The fortified manor house known as Bury Castle was begun in 1469 by Sir Thomas Pilkington, lord of the manors of Pilkington and Bury, and a powerful member of Lancashire's gentry.
In the 1480's Thomas Pilkington fought on the losing side in the closing stages of the Wars of the Roses. As a result the manor of Bury and it's castle passed into new hands.
Relatively little is known about Bury at the time when the castle was built.
Bury Castle lay on the west side of the old market place. The natural strength of the site is now partly obscured by later buildings, but from here the ground sloped down steeply to the valley of the River Irwell.
In 1469 the Pilkingtons had been Lords of Bury for nearly a century, having inherited the manor from a family named 'de Bury' after the place. Modern archaeological excavations at the castle have shown that in 1469 there was already a manor house of the Lords of Bury on this site. Little evidence has been found for the buildings of that earlier manor house, but it is known that they were surrounded by a moat.
THE LICENCE TO CRENELLATE
When Thomas Pilkington planned the rebuilding of his manor house, his intention was that it should be fortified in stone. On the 2nd of May 1469 a licence was granted to Thomas Pilkington by Edward IV 'to crenellate' his manor house (to equip it with battlements).
THE CASTLE WALL
During the rebuilding the original moat was cleaned out and the inner sloping sides were replaced with a more vertical face. The sides of the platform on which stood the manor house were lined with sandstone walling, which was strengthened with buttresses. No trace of this wall remains above the level of the medieval moat platform, so it's actual height is unknown but it is assumed that this was the part that was crenellated.
It is a part of this buttressed walling which now constitutes the visble remains of the castle.
THE TOWER HOUSE
In 1865, in a description by Charles Hardwick, walls of a great tower forming a rectangle 82 feet by 63 feet (i.e. about 25 metres by 19 metres) were described. In excavations both in 1865 and 1999 this wall was found to be 2.3 metres thick.
THE LIFE OF THE CASTLE
The working life of Bury Castle was short, with the begining of the end coming in 1485. In that year King Richard III was killed at the Battle of Bosworth, and his opponent Henry Tudor came to the throne as King Henry VII. Thomas Pilkington fought at Bosworth on the side of Richard and as a result his estates (including Bury) were conficated by the new king and given away.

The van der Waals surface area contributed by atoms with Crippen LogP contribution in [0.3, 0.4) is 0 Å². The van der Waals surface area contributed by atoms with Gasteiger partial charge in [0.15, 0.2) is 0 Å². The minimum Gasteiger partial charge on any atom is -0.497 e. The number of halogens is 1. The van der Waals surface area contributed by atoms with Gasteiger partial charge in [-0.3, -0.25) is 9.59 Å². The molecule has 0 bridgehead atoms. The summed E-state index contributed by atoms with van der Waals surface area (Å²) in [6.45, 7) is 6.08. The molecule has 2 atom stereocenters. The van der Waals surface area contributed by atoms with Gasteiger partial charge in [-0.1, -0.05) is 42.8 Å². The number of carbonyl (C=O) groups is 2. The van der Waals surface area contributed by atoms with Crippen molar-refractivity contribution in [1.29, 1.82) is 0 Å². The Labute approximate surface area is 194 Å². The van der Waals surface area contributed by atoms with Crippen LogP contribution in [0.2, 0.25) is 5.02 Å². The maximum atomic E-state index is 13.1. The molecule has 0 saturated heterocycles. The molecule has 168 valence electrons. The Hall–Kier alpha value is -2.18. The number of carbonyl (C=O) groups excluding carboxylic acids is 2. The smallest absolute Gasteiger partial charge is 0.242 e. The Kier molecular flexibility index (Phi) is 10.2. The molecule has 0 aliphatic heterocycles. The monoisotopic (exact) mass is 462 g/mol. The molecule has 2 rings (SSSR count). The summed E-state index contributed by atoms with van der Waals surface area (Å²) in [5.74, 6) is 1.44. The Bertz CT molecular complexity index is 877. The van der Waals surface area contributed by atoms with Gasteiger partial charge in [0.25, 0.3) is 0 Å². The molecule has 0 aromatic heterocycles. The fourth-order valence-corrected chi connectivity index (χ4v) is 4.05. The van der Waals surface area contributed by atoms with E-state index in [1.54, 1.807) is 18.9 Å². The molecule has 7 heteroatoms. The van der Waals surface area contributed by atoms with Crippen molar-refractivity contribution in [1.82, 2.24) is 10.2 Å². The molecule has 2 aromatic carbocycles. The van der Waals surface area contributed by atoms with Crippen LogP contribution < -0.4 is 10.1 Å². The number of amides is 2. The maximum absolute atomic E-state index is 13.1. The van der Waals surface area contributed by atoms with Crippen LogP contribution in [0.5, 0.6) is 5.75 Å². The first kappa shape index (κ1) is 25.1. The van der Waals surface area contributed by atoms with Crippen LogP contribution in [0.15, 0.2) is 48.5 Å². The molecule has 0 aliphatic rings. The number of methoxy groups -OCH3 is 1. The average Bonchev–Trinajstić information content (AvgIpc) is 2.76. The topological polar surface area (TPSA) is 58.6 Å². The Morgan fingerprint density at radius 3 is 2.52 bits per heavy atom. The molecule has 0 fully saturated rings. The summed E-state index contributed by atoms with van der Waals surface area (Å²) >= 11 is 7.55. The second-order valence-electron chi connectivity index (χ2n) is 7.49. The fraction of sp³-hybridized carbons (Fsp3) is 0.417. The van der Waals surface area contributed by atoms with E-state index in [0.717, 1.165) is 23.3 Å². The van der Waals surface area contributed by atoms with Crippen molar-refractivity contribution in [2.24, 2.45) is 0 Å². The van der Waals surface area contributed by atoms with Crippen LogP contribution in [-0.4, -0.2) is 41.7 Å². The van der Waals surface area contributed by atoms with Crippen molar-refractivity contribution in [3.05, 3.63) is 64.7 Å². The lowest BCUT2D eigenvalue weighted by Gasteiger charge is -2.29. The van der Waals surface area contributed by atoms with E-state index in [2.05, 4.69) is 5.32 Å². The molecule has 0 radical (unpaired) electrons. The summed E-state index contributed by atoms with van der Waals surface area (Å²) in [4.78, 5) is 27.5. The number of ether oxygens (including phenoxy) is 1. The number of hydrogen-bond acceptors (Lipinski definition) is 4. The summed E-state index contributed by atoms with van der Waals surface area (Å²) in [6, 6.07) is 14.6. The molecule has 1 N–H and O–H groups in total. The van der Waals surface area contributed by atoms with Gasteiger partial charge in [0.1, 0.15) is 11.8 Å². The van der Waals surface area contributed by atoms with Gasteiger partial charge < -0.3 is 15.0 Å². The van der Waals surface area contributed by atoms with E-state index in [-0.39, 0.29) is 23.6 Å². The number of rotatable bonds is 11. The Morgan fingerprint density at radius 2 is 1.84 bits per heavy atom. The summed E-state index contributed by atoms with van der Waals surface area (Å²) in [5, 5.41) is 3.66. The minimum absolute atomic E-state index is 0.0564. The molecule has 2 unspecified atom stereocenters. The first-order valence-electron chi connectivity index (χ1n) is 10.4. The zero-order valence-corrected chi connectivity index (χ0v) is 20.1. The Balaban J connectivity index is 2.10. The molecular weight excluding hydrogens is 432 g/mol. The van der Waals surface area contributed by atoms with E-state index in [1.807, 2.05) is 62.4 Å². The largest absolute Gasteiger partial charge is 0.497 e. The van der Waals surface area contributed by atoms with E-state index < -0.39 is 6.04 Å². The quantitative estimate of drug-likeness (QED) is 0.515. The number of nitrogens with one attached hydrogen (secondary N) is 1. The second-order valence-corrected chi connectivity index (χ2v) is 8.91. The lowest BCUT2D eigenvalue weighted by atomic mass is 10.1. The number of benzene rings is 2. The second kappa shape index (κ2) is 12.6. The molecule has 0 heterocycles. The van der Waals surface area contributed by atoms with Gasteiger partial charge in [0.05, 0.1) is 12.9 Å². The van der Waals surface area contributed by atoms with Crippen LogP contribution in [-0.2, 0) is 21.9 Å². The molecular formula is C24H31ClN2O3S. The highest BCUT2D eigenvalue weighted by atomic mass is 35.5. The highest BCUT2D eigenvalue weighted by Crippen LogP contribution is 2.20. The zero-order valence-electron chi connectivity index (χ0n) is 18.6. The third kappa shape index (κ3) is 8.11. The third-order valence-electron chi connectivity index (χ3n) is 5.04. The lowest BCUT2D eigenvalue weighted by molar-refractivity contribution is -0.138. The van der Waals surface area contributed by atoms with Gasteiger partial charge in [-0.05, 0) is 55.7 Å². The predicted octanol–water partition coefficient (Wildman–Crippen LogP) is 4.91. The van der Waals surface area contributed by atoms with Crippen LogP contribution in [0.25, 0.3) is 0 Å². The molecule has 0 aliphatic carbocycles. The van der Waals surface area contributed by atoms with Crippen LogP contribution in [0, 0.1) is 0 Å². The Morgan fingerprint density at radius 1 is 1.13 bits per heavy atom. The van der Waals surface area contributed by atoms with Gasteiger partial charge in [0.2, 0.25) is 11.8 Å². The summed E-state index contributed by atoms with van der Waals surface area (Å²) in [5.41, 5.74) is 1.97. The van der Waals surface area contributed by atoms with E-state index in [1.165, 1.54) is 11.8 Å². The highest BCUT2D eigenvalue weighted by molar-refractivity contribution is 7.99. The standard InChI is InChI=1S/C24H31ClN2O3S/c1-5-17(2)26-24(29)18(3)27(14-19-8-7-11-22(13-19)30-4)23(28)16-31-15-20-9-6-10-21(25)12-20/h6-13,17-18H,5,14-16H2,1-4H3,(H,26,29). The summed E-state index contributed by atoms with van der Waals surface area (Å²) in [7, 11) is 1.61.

The new owner of The Manor of Bury was Lord Stanley, who was given the title of the Earl of Derby.
The interests of the new owner were elsewhere and in the following centuries Bury Castle was completely dismantled, so that the only remains were those which survived below ground level. In 1540 John Leyland described Bury castle as Castle as 'a ruin'.
THE CASTLE IS 'DISCOVERED'
In 1865 workmen digging for a new sewer found one of the buried walls of the castle. The discovery created a good deal of local interest and led to more of the walls being briefly uncovered. These walls were recorded on a plan drawn at the time.
In 1973 and 1977 Bury Archaeological Group excavated parts of the castle site. I was a member of the group in 1977, and, as I took part in the 'dig' I can vouch for the following photo.
Today the castle remains are protected by law as a Scheduled Ancient Monument, and are in the ownership of Bury MBC (Metro Borough Council). In 1999 a further excavation was carried out as a first stage in the conseravtion and permanent display of part of the castle walling.
An excellent booklet has been produced by Bury MBC outlining the history of the site, and describing the likey appearance of the castle, as well as serving as a guide to the visible remains.
Further information can be obtained from Bury's Local History Library, tele.no. 0161 253 5873
Bury Museum and Art Gallery (tele.no. 0161 253 5878) has a display of finds from Bury Castle.